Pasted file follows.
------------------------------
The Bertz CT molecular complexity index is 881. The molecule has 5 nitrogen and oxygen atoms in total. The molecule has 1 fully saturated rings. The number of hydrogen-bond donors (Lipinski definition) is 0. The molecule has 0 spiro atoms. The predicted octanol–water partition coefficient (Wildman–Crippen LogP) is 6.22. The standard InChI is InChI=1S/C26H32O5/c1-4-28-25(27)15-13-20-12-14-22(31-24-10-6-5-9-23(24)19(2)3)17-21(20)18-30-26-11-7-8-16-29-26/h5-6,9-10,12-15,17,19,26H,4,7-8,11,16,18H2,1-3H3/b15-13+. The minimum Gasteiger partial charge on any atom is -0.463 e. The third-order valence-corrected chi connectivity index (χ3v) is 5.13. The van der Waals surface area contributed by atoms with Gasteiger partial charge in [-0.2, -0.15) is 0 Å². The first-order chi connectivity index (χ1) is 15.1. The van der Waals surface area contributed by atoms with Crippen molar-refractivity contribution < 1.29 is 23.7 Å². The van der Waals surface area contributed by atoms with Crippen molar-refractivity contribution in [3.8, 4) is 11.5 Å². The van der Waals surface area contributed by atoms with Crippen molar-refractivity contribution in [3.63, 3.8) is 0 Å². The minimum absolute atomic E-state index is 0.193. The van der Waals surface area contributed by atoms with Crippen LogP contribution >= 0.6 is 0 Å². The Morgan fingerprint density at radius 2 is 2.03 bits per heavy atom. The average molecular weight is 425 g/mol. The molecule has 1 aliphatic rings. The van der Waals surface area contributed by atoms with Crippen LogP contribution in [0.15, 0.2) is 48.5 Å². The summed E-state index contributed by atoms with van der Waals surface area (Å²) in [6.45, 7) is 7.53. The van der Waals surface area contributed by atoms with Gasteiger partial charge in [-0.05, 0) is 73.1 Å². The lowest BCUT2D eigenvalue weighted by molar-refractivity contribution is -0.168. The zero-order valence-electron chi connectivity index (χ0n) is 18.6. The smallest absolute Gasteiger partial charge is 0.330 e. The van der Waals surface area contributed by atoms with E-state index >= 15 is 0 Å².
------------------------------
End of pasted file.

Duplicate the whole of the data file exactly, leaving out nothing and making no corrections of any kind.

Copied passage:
The Bertz CT molecular complexity index is 881. The molecule has 5 nitrogen and oxygen atoms in total. The molecule has 1 fully saturated rings. The number of hydrogen-bond donors (Lipinski definition) is 0. The molecule has 0 spiro atoms. The predicted octanol–water partition coefficient (Wildman–Crippen LogP) is 6.22. The standard InChI is InChI=1S/C26H32O5/c1-4-28-25(27)15-13-20-12-14-22(31-24-10-6-5-9-23(24)19(2)3)17-21(20)18-30-26-11-7-8-16-29-26/h5-6,9-10,12-15,17,19,26H,4,7-8,11,16,18H2,1-3H3/b15-13+. The minimum Gasteiger partial charge on any atom is -0.463 e. The third-order valence-corrected chi connectivity index (χ3v) is 5.13. The van der Waals surface area contributed by atoms with Gasteiger partial charge in [-0.2, -0.15) is 0 Å². The first-order chi connectivity index (χ1) is 15.1. The van der Waals surface area contributed by atoms with Crippen molar-refractivity contribution < 1.29 is 23.7 Å². The van der Waals surface area contributed by atoms with Crippen molar-refractivity contribution in [3.8, 4) is 11.5 Å². The van der Waals surface area contributed by atoms with Crippen molar-refractivity contribution in [3.63, 3.8) is 0 Å². The minimum absolute atomic E-state index is 0.193. The van der Waals surface area contributed by atoms with Crippen LogP contribution >= 0.6 is 0 Å². The Morgan fingerprint density at radius 2 is 2.03 bits per heavy atom. The average molecular weight is 425 g/mol. The molecule has 1 aliphatic rings. The van der Waals surface area contributed by atoms with Crippen LogP contribution in [0.15, 0.2) is 48.5 Å². The summed E-state index contributed by atoms with van der Waals surface area (Å²) in [6.45, 7) is 7.53. The van der Waals surface area contributed by atoms with Gasteiger partial charge in [-0.05, 0) is 73.1 Å². The lowest BCUT2D eigenvalue weighted by molar-refractivity contribution is -0.168. The zero-order valence-electron chi connectivity index (χ0n) is 18.6. The smallest absolute Gasteiger partial charge is 0.330 e. The van der Waals surface area contributed by atoms with E-state index >= 15 is 0 Å².